I posted a new post where I explained my own theory as to why we see these huge buildings. Namely, development revenue is proportional to floor area built, and if floor area is not controlled directly by regulation, then developers have an economic interest in filling up all the space they are legally allowed to build in. My solution is to make sure that there is a FAR limit that is less than the total space that geometric regulations (setbacks, margins, height limits) allow.

    2. Indeed, in the city I went to college, the parking is often on the ground level and extends to the end of the properly line while the building itself is set back.

  7. I was going to say that buildings in my former college town (Waterloo, Ontario) are generally narrower than this, until I read up to the part where you said multiple bedrooms require more units.

    Well yeah, the buildings in Waterloo were largely built for students, and many of the units have 4-5 bedrooms. This is in large part due to a different zoning incentive, requiring 1 parking space per unit. The walkability and transit is quite good for a city its size, so car ownership among these students is quite low. Since zoning allowed apartments with to 5 bedrooms, developers decided to maximize bedrooms per unit to minimize parking per bedroom.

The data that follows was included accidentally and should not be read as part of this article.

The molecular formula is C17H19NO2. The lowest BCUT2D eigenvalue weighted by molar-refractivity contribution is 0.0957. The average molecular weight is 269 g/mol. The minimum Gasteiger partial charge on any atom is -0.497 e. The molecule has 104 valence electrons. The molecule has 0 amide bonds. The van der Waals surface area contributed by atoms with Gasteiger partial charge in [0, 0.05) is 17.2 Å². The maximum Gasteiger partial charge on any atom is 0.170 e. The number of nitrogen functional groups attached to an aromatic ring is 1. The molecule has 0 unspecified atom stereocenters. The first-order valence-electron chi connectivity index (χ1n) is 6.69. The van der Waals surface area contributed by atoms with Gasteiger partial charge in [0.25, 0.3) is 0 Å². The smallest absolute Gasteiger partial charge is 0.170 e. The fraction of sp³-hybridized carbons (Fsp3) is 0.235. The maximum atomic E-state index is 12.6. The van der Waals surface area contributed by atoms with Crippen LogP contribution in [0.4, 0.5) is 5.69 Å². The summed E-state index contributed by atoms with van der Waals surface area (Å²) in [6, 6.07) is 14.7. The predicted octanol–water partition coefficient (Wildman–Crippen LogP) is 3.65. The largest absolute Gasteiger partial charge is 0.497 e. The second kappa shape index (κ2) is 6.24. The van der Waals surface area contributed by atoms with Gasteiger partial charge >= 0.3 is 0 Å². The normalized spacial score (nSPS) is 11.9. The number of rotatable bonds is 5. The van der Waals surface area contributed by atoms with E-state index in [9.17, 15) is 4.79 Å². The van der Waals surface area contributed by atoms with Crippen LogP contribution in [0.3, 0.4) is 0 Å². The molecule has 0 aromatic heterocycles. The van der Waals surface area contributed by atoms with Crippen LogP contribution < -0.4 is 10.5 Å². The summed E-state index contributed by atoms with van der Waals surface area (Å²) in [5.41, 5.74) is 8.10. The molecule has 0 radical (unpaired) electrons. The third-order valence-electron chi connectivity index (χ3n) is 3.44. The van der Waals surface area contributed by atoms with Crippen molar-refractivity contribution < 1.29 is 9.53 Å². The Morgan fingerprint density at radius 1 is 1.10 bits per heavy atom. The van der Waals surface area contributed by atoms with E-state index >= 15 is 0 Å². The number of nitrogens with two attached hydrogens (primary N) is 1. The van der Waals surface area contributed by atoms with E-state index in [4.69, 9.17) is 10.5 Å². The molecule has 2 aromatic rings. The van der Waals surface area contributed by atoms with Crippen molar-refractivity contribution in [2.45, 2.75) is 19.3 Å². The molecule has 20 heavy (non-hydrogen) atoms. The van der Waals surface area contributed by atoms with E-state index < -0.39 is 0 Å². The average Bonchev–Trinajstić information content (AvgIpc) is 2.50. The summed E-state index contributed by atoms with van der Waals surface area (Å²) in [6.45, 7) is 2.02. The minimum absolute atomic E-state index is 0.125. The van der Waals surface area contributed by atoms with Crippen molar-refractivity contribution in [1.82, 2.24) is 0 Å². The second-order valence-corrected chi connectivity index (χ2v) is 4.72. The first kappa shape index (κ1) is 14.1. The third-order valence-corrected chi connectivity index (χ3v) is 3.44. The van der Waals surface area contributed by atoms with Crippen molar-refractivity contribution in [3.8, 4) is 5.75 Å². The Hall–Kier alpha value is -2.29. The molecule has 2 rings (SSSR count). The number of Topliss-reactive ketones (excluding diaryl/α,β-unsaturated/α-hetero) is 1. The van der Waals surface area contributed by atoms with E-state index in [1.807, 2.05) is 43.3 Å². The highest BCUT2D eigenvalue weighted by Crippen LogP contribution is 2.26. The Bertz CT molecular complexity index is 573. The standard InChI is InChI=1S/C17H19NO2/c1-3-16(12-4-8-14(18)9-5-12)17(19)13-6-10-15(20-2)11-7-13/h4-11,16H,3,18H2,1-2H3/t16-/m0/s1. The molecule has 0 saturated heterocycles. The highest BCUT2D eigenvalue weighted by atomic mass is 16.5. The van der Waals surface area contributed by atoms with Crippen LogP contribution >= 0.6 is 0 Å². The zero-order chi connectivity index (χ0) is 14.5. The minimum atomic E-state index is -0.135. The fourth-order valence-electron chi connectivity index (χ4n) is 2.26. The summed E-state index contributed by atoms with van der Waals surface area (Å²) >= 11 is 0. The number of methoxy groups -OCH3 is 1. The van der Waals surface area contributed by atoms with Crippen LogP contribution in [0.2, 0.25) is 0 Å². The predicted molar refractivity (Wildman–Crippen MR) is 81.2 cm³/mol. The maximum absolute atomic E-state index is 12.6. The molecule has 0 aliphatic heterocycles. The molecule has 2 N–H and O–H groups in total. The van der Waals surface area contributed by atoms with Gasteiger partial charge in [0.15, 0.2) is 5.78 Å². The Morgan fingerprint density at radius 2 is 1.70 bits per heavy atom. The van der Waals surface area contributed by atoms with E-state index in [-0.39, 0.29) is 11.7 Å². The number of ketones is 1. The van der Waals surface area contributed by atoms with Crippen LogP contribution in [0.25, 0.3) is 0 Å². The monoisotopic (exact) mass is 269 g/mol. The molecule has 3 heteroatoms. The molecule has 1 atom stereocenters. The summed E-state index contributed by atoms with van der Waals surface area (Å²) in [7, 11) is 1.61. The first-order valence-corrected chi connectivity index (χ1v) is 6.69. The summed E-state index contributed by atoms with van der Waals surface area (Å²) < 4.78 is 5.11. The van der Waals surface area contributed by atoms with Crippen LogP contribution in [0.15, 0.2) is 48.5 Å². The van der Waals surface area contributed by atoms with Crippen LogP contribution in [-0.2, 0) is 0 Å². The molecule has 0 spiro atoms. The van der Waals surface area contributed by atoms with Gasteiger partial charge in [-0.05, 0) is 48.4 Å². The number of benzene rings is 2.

Since many of the buildings were built in formerly SFH areas, assembling large lots was relatively difficult anyways, so we got a lot of narrow buildings like these, usually with a pair of 4-5 bedroom apartments per floor.,-80.5372683,3a,75y,252.58h,102.97t/data=!3m6!1e1!3m4!1sPrDdyd_RqY3FEbfXP9YaeQ!2e0!7i13312!8i6656

    Or when two lots were combined, you'd get square shaped buildings with four corner units per floor like this:

    In the last few years, there's been some zoning changes. Now it's 0.2 parking spaces per bedroom, rather than 1 space per unit. Higher densities are also allowed in more areas near the universities. So we're getting more smaller units and more buildings with larger and wider footprints, but I'd say that the floor-plates are still smaller than in Toronto. Although they aren't really building 4-5 bedroom units anymore, there's still a lot of 2-3 bedroom units being built.

  8. To be honest I think the causation is the wrong way around.

    There is so much pent up urban demand for dense living in the US that one could conceivably build a building full of studios and make the most money that way, and then developers figure out which building form will fit the most studios.